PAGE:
August 28th, 2011
As part of my macrobiotic experiment, I have eliminated alcohol from my diet for at least a month. It has been 28 days since I last consumed alcohol. My last drink was consumed in a live Jazz bar in New Orleans, so no one can claim I did not give alcohol a proper send off.
Giving up alcohol was effortless both physically and mentally. I only drank on the weekends when I was still drinking, and after one weekend of not drinking I felt great. I was able to get up at a reasonable time on Saturday and Sunday morning, I wasn’t hungover, and overall I was more productive during the day than I would have been otherwise. I decided I liked this plan. What I didn’t take into account were the social ramifications of not drinking.
So much of American culture seems to include drinking. After work we have happy hour, on the weekends we go to bars, or have parties at a friends house that include drinking. And it’s worse in a small town. If your only options are the movies, bowling, going to a party or going to the bars, it’s more likely that your activity will involve alcohol. And with a primarily 20-something crowd your likelihood turns into a near certainty.
Sober Drinking Games
It’s not that there is a great deal of pressure to drink if you don’t want to, but the activities are less fun if you are sober. Anyone who has played “screw the dealer” or “ride the bus” while drinking water knows what I’m talking about.
Personally, I find that “Kings” (aka “Circle of Death” among other names) is still quite fun while sober, but the rest lose their appeal. And if you are playing “Kings” with the unopened beer can in the middle, where you have to stick your card under the tab and the first person to pop the can has to chug it, you have a dilemma. Do you not play because you won’t chug the beer — which wouldn’t be in accordance with the rules? Or do you play and have a designated drinker drink in your stead? And what if no one wants to be your designated drinker (because who wants to chug Keystone Light)?
Being Sober at the Bars
What’s even worse than playing sober drinking games is being sober at the bars. It’s amazing how much less fun the bars are when you’re not drinking. They are crowded with drunk people or people in that transient state between drunk and sober (along with the occasional other sober person). I find crowds to be annoying and uncomfortable. I don’t like being bumped into or pushed out of the way by other people, and bars tend to enable this behavior.
Bars are loud. A symptom of the people density and the loud dance/party music is that it is hard to hold a conversation. Small hole-in-the-wall bars or pubs are better for intimate conversations with a friend.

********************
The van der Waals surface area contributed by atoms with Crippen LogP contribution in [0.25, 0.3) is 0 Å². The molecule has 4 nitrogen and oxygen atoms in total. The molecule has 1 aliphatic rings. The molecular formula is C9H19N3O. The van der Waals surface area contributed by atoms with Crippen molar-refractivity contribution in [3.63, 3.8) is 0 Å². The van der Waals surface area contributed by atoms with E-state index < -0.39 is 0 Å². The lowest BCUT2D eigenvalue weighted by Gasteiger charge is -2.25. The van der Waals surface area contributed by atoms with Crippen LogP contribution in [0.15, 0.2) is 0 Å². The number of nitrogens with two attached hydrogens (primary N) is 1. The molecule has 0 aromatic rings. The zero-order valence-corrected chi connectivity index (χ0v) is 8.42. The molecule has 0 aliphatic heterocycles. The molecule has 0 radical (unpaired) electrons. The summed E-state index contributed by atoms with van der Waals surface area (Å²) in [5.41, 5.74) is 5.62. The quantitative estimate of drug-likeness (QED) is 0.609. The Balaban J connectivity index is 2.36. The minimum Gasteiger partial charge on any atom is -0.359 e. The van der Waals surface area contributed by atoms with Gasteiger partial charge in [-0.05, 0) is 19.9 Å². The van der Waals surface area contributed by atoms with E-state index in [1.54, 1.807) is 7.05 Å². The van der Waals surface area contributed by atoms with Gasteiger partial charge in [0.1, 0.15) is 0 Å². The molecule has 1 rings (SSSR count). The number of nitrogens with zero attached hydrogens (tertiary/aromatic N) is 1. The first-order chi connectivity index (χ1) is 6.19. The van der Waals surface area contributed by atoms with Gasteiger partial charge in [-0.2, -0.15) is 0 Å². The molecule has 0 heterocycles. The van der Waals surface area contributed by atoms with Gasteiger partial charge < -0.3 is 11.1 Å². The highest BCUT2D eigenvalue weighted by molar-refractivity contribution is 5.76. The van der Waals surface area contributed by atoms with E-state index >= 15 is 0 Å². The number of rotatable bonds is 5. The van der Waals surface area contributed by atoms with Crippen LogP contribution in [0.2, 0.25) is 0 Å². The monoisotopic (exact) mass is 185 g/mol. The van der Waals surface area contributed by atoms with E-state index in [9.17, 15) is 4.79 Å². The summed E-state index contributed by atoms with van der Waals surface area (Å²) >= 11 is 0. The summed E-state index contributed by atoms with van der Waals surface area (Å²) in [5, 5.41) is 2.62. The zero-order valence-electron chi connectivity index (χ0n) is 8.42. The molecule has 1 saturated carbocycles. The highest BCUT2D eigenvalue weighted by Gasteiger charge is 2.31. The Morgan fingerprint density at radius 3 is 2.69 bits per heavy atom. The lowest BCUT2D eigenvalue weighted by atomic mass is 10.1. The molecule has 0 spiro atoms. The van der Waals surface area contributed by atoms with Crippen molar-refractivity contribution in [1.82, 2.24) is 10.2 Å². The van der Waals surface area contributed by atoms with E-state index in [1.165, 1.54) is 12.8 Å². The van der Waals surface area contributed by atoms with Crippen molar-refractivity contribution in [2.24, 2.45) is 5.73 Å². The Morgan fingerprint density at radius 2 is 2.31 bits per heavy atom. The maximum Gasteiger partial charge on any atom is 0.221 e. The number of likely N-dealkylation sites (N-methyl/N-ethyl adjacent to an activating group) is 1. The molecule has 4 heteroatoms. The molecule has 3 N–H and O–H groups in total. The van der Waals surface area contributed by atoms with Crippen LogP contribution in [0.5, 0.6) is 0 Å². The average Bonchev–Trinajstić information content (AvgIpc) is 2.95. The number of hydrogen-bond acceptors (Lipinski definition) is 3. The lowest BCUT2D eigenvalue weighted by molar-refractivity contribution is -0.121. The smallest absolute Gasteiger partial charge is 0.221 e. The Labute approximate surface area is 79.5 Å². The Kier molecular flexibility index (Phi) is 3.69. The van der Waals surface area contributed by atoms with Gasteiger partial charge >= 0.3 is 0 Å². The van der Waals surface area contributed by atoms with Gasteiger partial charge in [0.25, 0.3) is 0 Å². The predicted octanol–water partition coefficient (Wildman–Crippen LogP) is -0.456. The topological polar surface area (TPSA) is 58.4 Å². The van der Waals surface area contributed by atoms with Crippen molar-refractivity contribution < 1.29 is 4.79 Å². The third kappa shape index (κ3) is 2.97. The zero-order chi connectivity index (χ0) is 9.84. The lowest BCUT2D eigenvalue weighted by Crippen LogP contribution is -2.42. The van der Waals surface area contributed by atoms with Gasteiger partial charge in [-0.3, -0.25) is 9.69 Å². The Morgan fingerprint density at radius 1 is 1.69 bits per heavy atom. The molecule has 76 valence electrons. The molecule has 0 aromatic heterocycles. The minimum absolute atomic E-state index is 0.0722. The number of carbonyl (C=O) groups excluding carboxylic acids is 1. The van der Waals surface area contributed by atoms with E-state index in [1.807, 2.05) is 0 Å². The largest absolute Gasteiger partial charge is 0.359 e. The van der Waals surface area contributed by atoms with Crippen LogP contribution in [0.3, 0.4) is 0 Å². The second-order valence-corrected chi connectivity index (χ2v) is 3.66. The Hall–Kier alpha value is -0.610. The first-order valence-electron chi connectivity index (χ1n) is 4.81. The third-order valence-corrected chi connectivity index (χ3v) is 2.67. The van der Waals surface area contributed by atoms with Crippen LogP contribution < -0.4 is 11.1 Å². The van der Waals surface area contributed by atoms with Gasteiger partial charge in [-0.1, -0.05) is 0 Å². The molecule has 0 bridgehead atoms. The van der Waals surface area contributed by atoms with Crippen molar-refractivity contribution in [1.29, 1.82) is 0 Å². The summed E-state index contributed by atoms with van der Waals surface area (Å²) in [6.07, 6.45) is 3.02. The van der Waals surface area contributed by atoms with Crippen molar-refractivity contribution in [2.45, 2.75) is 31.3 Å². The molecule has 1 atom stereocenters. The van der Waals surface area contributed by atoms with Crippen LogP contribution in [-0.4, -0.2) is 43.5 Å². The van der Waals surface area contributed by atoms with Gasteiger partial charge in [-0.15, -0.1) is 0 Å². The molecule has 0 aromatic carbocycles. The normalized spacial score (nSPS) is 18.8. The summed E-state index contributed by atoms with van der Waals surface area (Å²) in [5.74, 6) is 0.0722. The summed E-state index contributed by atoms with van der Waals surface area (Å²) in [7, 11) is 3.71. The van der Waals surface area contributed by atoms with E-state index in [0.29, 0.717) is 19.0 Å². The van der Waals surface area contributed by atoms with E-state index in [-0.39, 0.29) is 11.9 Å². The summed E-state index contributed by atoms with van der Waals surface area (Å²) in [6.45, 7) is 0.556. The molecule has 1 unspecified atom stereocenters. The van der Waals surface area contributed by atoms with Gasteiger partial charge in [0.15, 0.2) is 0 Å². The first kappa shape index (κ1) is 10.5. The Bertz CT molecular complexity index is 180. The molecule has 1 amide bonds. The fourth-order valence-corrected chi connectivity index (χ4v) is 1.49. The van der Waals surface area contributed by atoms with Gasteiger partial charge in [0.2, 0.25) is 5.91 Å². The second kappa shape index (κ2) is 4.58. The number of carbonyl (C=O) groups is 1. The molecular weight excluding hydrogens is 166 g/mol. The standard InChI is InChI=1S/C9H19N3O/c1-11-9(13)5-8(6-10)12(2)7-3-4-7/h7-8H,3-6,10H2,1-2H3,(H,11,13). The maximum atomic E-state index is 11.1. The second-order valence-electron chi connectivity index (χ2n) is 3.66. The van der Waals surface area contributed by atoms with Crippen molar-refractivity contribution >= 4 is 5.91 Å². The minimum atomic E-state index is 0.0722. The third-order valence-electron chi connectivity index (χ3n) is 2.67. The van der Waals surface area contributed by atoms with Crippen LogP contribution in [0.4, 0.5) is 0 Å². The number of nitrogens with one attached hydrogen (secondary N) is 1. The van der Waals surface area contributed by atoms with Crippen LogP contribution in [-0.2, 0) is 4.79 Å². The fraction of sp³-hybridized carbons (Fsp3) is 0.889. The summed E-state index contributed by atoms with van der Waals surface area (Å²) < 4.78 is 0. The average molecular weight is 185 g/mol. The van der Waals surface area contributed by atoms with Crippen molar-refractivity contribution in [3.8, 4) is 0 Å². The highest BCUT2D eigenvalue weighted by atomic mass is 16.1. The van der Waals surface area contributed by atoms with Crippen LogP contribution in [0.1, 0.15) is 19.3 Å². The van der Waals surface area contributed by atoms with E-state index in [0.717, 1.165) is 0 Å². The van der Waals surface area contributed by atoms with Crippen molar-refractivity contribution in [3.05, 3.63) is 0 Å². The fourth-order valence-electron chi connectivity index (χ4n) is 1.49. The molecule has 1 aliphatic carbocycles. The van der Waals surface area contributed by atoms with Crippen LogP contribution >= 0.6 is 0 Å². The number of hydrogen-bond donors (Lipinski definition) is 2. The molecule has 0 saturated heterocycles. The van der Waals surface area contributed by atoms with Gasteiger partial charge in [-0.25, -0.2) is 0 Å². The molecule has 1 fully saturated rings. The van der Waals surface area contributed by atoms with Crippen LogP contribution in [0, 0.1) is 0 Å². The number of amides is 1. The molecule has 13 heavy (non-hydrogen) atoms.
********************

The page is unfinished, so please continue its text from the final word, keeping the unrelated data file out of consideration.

However, bars can be fun while sober if there is a good band playing. Good live music is always a good time. At one of the bars we went to Friday night, there was a fairly good cover band playing which was enjoyable until I was nearly stepped on by a drunk guy.
Drunk People Watching
One of the incentives of going out on the town while remaining sober is drunk people watching. However, it’s usually more depressing than hilarious. People losing their inhibition and all but having sex on a dance floor is less than appealing (seen at the concert on Friday). And seeing someone passed out in front of the public library because they are too drunk to walk is not only depressing but frightening (seen while walking around 11 pm on Saturday. The police came shortly after, closely followed by an ambulance).
Sometimes drunk people can make your day. One of my favorite things is some bathroom art in one of the Bloomington bars. I make sure that I use that stall whenever possible.
I’ve noticed that I feel much older when I remain sober. It is hard to relate to those who are drinking when you’re in control of you faculties. Even if you’re just moderately sober (still coherent, not buzzed) it is hard to communicate with someone who is mostly or completely wasted. They tend to ask the same question over and over again, and not hear or listen to your answer (or not remember it if they are really gone).
So when I’m having a conversation with a drunk person I feel like I can’t relate to them. And being at a bar unable to relate to my peers makes me feel like I’m old. Aren’t 23-year-olds supposed to have a great time at the bars? And if it’s not any fun when I’m sober, why go at all?
It seems that I don’t enjoy going to bars. Something I have to be in a chemically altered state to enjoy is probably not something I want to be doing. I’m discovering that I’m much more of a one on one, intimate conversation kind of person. I will put up with crowds and the din of hundreds of people talking at once for good music, but in general, bars are not my scene.
2 am Snack: Organic crimini mushrooms and organic sun-dried tomato hummus from Bloomingfoods (it was on Saturday so it was after the rice fast day, technically)
Breakfast: None (I woke up at 1 pm)
Lunch: Red curry with brown rice and a berry smoothie with soy milk, apple juice and berries at Roots
Snack: Organic peach
Dinner: Organic yellow squash, organic carrots, white bean dip and roasted red pepper hummus from Bloomingfoods
Feelings to Note
Slight cramping after dinner. I didn’t chew the squash as well as I should have which could be the cause. There is also the possibility that the white bean dip is the cause.
Walking around downtown Bloomington